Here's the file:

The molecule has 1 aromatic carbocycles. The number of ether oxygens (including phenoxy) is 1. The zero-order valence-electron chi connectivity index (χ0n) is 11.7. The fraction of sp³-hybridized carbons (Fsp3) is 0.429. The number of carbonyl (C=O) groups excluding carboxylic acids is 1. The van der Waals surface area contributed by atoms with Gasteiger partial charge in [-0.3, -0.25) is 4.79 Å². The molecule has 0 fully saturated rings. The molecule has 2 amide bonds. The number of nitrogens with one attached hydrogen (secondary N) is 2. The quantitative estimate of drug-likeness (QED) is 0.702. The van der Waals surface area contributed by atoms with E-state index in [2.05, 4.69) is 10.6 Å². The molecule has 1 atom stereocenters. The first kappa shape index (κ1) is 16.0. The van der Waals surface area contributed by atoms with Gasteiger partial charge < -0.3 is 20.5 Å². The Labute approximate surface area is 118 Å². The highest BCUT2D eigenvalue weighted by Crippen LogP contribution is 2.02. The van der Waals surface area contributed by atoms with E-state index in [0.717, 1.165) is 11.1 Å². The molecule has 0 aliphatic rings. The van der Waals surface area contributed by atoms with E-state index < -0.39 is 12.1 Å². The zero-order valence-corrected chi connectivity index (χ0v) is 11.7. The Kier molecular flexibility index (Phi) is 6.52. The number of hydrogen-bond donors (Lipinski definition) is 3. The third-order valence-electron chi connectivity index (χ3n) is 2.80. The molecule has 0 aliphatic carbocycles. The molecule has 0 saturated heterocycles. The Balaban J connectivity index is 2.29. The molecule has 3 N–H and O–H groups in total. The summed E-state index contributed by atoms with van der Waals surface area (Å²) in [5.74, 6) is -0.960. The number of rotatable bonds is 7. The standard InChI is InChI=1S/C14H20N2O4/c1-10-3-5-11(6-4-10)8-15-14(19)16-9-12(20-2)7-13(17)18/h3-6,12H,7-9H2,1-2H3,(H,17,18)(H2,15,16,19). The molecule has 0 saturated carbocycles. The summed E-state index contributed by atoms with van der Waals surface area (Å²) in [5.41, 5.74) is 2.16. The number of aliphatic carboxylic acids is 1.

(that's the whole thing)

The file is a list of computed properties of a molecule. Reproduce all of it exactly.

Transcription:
The molecule has 1 aromatic carbocycles. The number of ether oxygens (including phenoxy) is 1. The zero-order valence-electron chi connectivity index (χ0n) is 11.7. The fraction of sp³-hybridized carbons (Fsp3) is 0.429. The number of carbonyl (C=O) groups excluding carboxylic acids is 1. The van der Waals surface area contributed by atoms with Gasteiger partial charge in [-0.3, -0.25) is 4.79 Å². The molecule has 0 fully saturated rings. The molecule has 2 amide bonds. The number of nitrogens with one attached hydrogen (secondary N) is 2. The quantitative estimate of drug-likeness (QED) is 0.702. The van der Waals surface area contributed by atoms with E-state index in [2.05, 4.69) is 10.6 Å². The molecule has 1 atom stereocenters. The first kappa shape index (κ1) is 16.0. The van der Waals surface area contributed by atoms with Gasteiger partial charge < -0.3 is 20.5 Å². The Labute approximate surface area is 118 Å². The highest BCUT2D eigenvalue weighted by Crippen LogP contribution is 2.02. The van der Waals surface area contributed by atoms with E-state index in [0.717, 1.165) is 11.1 Å². The molecule has 0 aliphatic rings. The van der Waals surface area contributed by atoms with E-state index < -0.39 is 12.1 Å². The zero-order valence-corrected chi connectivity index (χ0v) is 11.7. The Kier molecular flexibility index (Phi) is 6.52. The number of hydrogen-bond donors (Lipinski definition) is 3. The third-order valence-electron chi connectivity index (χ3n) is 2.80. The molecule has 0 aliphatic carbocycles. The molecule has 0 saturated heterocycles. The Balaban J connectivity index is 2.29. The molecule has 3 N–H and O–H groups in total. The summed E-state index contributed by atoms with van der Waals surface area (Å²) in [5.74, 6) is -0.960. The number of rotatable bonds is 7. The standard InChI is InChI=1S/C14H20N2O4/c1-10-3-5-11(6-4-10)8-15-14(19)16-9-12(20-2)7-13(17)18/h3-6,12H,7-9H2,1-2H3,(H,17,18)(H2,15,16,19). The molecule has 0 saturated carbocycles. The summed E-state index contributed by atoms with van der Waals surface area (Å²) in [5.41, 5.74) is 2.16. The number of aliphatic carboxylic acids is 1.